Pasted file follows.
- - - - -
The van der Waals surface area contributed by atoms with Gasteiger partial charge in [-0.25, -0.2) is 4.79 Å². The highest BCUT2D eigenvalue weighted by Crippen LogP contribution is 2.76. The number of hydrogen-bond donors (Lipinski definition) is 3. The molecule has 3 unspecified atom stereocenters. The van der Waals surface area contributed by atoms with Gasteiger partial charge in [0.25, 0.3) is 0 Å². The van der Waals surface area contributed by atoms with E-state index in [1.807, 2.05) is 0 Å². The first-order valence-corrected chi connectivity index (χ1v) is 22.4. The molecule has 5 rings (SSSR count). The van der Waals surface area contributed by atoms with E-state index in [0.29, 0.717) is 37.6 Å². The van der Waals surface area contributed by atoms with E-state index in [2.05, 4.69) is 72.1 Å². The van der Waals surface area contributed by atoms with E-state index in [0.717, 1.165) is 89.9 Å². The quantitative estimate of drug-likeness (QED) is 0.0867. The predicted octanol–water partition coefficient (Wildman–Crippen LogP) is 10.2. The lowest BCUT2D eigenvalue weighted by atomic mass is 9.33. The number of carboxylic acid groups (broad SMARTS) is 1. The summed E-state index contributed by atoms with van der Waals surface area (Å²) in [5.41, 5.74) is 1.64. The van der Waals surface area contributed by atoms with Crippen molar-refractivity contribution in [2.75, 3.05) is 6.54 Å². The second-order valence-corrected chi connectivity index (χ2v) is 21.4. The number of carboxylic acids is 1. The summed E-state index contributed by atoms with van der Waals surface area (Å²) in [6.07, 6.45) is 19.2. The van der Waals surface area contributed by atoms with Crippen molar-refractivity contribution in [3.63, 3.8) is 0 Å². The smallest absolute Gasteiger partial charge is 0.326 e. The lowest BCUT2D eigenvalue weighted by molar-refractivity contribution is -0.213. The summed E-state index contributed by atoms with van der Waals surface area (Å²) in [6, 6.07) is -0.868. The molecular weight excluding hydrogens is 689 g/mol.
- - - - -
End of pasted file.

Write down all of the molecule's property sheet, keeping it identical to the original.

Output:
The van der Waals surface area contributed by atoms with Gasteiger partial charge in [-0.25, -0.2) is 4.79 Å². The highest BCUT2D eigenvalue weighted by Crippen LogP contribution is 2.76. The number of hydrogen-bond donors (Lipinski definition) is 3. The molecule has 3 unspecified atom stereocenters. The van der Waals surface area contributed by atoms with Gasteiger partial charge in [0.25, 0.3) is 0 Å². The van der Waals surface area contributed by atoms with E-state index in [1.807, 2.05) is 0 Å². The first-order valence-corrected chi connectivity index (χ1v) is 22.4. The molecule has 5 rings (SSSR count). The van der Waals surface area contributed by atoms with E-state index in [0.29, 0.717) is 37.6 Å². The van der Waals surface area contributed by atoms with E-state index in [2.05, 4.69) is 72.1 Å². The van der Waals surface area contributed by atoms with E-state index in [0.717, 1.165) is 89.9 Å². The quantitative estimate of drug-likeness (QED) is 0.0867. The predicted octanol–water partition coefficient (Wildman–Crippen LogP) is 10.2. The lowest BCUT2D eigenvalue weighted by atomic mass is 9.33. The number of carboxylic acid groups (broad SMARTS) is 1. The summed E-state index contributed by atoms with van der Waals surface area (Å²) in [5.41, 5.74) is 1.64. The van der Waals surface area contributed by atoms with Crippen molar-refractivity contribution in [2.75, 3.05) is 6.54 Å². The second-order valence-corrected chi connectivity index (χ2v) is 21.4. The number of carboxylic acids is 1. The summed E-state index contributed by atoms with van der Waals surface area (Å²) in [6.07, 6.45) is 19.2. The van der Waals surface area contributed by atoms with Crippen molar-refractivity contribution in [3.63, 3.8) is 0 Å². The smallest absolute Gasteiger partial charge is 0.326 e. The lowest BCUT2D eigenvalue weighted by molar-refractivity contribution is -0.213. The summed E-state index contributed by atoms with van der Waals surface area (Å²) in [6, 6.07) is -0.868. The molecular weight excluding hydrogens is 689 g/mol.